Alok Raj, First Secretary at the Indian embassy in Tel Aviv, received the award on behalf of Matampu Kunjukuttan, who also acted in the film which dealt with the problems a retired pensioner from the army faces while adjusting to a new reality at home.
Managing Director of National Film Development Corporation of India (NFDC), Deepankar Mukhopadhyaya, who headed the jury at the festival, was given an achievement award for supporting new filmmakers and modern Indian cinema through production and international promotion.
"It is a great feeling to be a part of the festival at its inception. With this I have become a part of its history", Mukhopadhyaya said.
India's ambassador to Israel, Arun Kumar Singh, also attended the screening of Indian films at the festival and complimented the Indian Jewish community for the way they have integrated themselves into Israeli society while keeping their Indian tradition alive.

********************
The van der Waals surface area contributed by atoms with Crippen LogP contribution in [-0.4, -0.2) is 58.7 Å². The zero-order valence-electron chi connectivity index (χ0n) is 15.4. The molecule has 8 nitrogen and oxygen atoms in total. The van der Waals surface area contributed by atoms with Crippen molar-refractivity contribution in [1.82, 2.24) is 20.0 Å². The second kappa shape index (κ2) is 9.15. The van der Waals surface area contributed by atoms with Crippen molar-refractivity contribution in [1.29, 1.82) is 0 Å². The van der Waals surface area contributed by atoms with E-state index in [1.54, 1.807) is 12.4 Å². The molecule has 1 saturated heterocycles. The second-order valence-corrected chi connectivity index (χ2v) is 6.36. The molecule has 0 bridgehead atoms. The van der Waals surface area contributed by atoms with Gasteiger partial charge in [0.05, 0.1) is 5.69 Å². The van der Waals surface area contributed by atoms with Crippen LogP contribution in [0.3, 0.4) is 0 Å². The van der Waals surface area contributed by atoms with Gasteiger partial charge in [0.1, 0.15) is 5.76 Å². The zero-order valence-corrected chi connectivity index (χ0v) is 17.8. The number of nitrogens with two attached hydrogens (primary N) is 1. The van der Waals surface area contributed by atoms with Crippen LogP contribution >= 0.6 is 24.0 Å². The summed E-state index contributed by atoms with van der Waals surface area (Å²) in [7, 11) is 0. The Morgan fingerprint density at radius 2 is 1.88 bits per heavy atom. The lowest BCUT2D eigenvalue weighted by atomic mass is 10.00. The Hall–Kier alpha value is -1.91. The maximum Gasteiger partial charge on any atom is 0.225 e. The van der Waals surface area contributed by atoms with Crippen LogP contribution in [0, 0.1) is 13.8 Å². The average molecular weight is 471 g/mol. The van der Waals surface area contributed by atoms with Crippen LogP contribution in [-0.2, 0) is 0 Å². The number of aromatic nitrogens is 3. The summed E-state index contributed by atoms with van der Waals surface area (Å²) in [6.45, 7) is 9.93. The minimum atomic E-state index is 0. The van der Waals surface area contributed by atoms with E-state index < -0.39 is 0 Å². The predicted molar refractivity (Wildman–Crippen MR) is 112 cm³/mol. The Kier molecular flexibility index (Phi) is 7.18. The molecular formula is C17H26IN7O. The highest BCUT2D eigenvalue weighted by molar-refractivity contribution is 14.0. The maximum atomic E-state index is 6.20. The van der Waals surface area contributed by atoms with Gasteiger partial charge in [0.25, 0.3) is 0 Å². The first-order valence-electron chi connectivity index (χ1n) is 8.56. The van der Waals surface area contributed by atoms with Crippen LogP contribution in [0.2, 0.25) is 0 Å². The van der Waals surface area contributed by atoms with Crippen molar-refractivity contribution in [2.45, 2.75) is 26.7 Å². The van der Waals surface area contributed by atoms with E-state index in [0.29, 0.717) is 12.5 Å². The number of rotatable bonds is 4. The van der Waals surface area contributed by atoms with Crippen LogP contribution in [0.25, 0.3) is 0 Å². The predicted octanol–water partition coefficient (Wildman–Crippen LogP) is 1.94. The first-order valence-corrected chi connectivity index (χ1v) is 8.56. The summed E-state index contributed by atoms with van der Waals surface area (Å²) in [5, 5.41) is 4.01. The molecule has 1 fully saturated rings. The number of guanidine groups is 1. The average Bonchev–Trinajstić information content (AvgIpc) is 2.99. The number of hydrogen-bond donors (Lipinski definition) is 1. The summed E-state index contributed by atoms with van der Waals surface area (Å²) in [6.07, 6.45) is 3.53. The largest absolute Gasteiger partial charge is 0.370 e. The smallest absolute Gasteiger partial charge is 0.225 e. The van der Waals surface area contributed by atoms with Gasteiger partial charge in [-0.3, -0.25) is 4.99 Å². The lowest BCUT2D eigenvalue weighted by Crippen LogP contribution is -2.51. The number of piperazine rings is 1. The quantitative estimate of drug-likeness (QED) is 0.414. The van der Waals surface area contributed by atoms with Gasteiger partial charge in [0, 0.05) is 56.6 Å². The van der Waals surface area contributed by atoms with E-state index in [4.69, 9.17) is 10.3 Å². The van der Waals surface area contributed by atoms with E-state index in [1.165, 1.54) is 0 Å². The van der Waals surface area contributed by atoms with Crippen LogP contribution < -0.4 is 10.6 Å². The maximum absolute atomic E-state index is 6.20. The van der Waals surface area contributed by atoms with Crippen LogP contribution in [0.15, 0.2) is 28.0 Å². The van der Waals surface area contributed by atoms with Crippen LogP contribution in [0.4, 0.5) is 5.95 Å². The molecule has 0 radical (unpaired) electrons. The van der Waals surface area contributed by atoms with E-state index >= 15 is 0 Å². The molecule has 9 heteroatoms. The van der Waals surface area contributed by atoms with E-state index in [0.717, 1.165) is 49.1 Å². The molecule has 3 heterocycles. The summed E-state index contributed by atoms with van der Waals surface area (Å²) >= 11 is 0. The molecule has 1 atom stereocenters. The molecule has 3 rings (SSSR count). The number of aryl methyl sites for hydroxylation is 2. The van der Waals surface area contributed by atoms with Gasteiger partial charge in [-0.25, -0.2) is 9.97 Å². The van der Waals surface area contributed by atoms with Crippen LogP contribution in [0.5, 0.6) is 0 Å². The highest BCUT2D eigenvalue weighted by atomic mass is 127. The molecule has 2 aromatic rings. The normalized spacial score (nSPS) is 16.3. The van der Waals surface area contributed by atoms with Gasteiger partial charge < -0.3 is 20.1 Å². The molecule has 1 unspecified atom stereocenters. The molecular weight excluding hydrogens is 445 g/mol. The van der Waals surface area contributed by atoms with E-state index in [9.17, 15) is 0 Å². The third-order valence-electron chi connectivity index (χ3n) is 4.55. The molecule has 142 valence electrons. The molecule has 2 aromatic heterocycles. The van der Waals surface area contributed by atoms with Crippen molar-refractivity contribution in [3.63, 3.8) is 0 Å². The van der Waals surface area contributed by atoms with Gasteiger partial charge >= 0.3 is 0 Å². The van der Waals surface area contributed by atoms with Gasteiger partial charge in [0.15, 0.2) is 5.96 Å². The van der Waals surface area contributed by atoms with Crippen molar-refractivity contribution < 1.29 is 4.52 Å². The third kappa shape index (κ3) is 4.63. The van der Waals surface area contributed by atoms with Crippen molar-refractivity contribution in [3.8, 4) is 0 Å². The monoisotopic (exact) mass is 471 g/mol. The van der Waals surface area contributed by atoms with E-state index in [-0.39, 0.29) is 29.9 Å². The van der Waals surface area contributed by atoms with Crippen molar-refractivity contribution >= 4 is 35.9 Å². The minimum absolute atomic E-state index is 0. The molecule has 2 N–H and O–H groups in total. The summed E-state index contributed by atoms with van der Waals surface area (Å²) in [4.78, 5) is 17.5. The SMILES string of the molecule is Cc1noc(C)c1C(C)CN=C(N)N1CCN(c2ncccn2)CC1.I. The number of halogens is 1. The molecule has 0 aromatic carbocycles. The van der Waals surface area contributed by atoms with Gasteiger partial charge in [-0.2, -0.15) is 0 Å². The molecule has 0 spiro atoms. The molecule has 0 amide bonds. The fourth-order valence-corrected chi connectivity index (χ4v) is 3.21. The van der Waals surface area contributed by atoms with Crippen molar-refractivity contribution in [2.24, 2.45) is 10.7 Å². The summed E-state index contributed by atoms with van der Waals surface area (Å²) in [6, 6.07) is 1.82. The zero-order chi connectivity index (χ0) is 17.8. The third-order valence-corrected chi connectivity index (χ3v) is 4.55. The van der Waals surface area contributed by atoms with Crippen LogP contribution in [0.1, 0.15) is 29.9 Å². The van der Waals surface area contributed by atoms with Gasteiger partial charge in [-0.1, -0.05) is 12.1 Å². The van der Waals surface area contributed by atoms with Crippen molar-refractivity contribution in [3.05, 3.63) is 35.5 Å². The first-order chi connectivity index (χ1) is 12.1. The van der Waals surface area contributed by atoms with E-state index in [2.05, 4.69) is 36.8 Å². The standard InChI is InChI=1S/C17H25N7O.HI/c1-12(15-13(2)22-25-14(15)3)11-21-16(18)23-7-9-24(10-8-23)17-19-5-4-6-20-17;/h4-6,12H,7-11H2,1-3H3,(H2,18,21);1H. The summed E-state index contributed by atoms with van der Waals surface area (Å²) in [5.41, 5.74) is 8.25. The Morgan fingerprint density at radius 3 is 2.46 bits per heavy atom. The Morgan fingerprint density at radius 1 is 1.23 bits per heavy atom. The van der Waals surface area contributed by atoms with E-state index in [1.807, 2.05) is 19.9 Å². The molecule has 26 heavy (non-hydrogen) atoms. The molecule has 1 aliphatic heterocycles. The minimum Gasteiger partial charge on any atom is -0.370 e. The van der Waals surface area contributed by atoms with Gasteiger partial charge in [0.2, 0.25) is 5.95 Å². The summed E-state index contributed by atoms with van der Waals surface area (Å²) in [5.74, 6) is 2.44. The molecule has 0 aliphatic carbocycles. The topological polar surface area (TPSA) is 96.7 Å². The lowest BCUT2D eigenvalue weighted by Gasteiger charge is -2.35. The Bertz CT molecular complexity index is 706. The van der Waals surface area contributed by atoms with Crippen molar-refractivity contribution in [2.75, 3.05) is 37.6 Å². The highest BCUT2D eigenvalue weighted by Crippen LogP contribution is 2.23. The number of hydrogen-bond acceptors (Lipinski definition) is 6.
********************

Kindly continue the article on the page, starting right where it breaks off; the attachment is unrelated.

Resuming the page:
Six Indian films - An Ode to Lost Love, Autumn Bird, The Change (Parinamam), Five by Four, The Change, and The King of Bollywood starring Om Puri were screened at the festival in this town which has the largest concentration of Indian-origin Jews in the country.
Turkish comedy, Where is Feruza, won the best film award with its Director, Azal Akai, bagging the prize for direction.